The Rewrite Chronicles: Silence Is Everything

Silence is not golden; it is infinite. Silence holds everything–every thrilling and dreadful possibility–like the vastness of space. The possibility you latch onto may well depend on where you think you stand staring up the stars. Are you part of something grand or are you an insignificant speck?

Or more importantly–do your friends think you’re a good writer or do they think you’re another deluded crackpot?

When my friends (and these friends are the people in my real, non-internet life, not the disembodied friends I’ve met in cyberspace) say nothing about my work, I’m an insignificant speck. I couple years ago I sent a group of friends copy of my first novel. Since then I’ve torn the novel apart. I cut 40,000 words. Combined a few characters into one. Added a dramatically different plot twist and changed the ending. Conversations about the rewrite tended to go like this.

“So, I rewrote that novel you read. Like really. I cut 40 thousand words and changed the ending!”

“Oh wow. That’s good. Say, did I tell you I finally got to see that movie this weekend. You know, the one about…”

People have busy lives with children with constant demands, bosses with endless requests, bills that keep coming, and dirt that continues to accumulate. Reading anything beyond their email is a challenge. Look at the numbers of people who are bothering to read books at all–forget books by their friends.

I’ve written about this silence before, but the angst still hasn’t gone away. Probably never will. But when I’m in the middle of writing, I am part of something grand, another star in the universe. When I notice the silence, I am a speck. Of course, if I did hear anything, the words might well be ones I don’t want to hear.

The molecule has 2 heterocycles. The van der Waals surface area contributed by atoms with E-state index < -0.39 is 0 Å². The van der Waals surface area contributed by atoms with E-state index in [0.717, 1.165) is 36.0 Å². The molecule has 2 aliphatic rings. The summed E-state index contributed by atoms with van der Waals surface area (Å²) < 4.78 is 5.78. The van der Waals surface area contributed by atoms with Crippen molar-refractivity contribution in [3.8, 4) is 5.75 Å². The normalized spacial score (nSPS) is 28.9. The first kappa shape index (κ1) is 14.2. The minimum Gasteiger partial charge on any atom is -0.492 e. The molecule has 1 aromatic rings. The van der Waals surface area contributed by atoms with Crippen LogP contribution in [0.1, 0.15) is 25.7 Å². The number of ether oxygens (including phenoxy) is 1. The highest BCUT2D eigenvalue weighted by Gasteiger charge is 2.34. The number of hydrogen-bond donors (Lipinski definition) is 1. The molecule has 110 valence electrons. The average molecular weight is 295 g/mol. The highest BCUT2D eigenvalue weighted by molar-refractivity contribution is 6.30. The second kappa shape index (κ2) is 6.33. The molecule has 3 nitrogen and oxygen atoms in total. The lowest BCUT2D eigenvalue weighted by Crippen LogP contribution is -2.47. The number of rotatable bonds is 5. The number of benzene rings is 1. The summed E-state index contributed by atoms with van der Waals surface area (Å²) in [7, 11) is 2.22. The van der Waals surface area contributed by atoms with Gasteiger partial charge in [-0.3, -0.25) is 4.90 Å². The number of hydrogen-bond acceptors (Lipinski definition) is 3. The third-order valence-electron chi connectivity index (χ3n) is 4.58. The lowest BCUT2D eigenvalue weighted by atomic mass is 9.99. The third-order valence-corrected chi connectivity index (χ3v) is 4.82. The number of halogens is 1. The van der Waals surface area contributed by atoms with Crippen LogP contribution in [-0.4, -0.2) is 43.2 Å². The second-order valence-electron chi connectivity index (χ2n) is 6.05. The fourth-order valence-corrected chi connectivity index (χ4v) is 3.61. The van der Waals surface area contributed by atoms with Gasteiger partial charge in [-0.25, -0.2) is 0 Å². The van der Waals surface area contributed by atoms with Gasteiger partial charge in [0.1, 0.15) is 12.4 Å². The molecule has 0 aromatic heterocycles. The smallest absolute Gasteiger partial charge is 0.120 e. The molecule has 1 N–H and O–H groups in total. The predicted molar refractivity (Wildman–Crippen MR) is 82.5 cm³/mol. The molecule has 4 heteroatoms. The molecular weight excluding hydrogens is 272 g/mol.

Be careful what you wish for.

So, who do you share your writing with and what do you expect?

Sparkle, sparkle, little star.

8 thoughts on “The Rewrite Chronicles: Silence Is Everything

  1. Along the lines of concern about reading, there was an interesting article in The Atlantic. It’s titled Is Google Making Us Stupid?

    The gist of the article is that as we’re on the computer more and inundated with information, we are less likely — even capable — of delving deeply into written text. Maybe that’s the case. I do a lot of skimming these days, and I haven’t picked up a book to read in months, though in part that’s because I have an infant and a fried brain. I want and need to get back to reading. I’m just challenged to find the time where I am awake enough and alone long enough to do that.

  2. There are not many people in my real life who care much about my writing — aside from my husband, who still doesn’t regularly read my blog. I think most of the friends I have who care about writing are all online — writing! 😉

  3. How many of us have been influenced by writers we’ve never met in real life, having only the connection of the printed page? How many more still speak to us from beyond the grave? It is good to see one’s readers in person just as it is good to tell our stories to familiar faces, but the force of the outreach is inevitable, and we become brothers and sisters under the skin and the page. And the web. And the heart.